A poster by German artist Michael Riedel. As Martin Kippenberger or Lawrence Weiner, Riedel’s announcements, invitation cards, and flyers are an important element of his art practice. They communicate communication, they brand branding, the archive archiving and they record recording. If you have them all, you may have everything and nothing.
User comment: “It has to have 3 ingredients: 1. image; 2. text; 3. a form (more than a sheet of paper)
It has to do something – turn, fold, flip. A key aspect is text of ranging sizes + fonts, especially the text which runs off the page, forcing you to follow it, open the poster, rotate it to see more. I want to touch it, to zoom in and out – that is, to conclude a thought and have my attention renewed by an adjacent image.” Lara Mehling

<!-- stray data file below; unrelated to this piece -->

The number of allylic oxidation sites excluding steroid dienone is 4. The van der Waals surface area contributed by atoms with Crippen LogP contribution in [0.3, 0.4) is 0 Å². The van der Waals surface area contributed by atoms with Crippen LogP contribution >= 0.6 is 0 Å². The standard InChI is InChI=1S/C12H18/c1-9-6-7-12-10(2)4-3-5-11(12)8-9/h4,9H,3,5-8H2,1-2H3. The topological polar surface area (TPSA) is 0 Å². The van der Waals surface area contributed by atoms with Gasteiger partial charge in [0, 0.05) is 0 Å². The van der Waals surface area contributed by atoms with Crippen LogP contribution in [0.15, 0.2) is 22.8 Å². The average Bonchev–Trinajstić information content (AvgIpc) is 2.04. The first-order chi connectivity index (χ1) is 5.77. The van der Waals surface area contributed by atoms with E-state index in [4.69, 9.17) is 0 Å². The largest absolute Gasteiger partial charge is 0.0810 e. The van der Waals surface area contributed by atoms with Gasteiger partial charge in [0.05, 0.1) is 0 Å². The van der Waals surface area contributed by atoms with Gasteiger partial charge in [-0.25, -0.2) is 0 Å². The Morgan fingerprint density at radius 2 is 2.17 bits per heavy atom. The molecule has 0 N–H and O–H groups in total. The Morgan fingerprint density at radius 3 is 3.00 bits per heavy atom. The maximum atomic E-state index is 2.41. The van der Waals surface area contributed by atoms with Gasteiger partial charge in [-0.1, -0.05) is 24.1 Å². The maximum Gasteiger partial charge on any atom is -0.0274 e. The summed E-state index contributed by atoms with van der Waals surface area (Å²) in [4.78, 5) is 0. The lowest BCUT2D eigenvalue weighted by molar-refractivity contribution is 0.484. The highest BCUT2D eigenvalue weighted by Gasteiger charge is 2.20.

Die bei Les Complices* realisierten und produzierten Ausstellungen, Projekte und Veranstaltungen bewegen sich zwischen den Bereichen zeitgenössische Kunst, Theater und Film, kritischer Theorie und aktivistischer Praxis. In einem dichten Veranstaltungsprogramm von Diskussionen, Workshops, Performances, Publikationspräsentationen, Vorträgen und Filmscreenings versucht Les Complices* undisziplinierte Formen des Austausches und der gemeinsamen Auseinandersetzung zu ermöglichen. Als Bestandteil der fortlaufenden Aktivitäten produziert und koproduziert Les Complices* auch grössere Ausstellungs-, Publikations- oder Filmprojekte, sowie Inszenierungen in enger Zusammenarbeit mit den Beteiligten und anderen selbstorganisierten Strukturen, Institutionen oder Gruppen.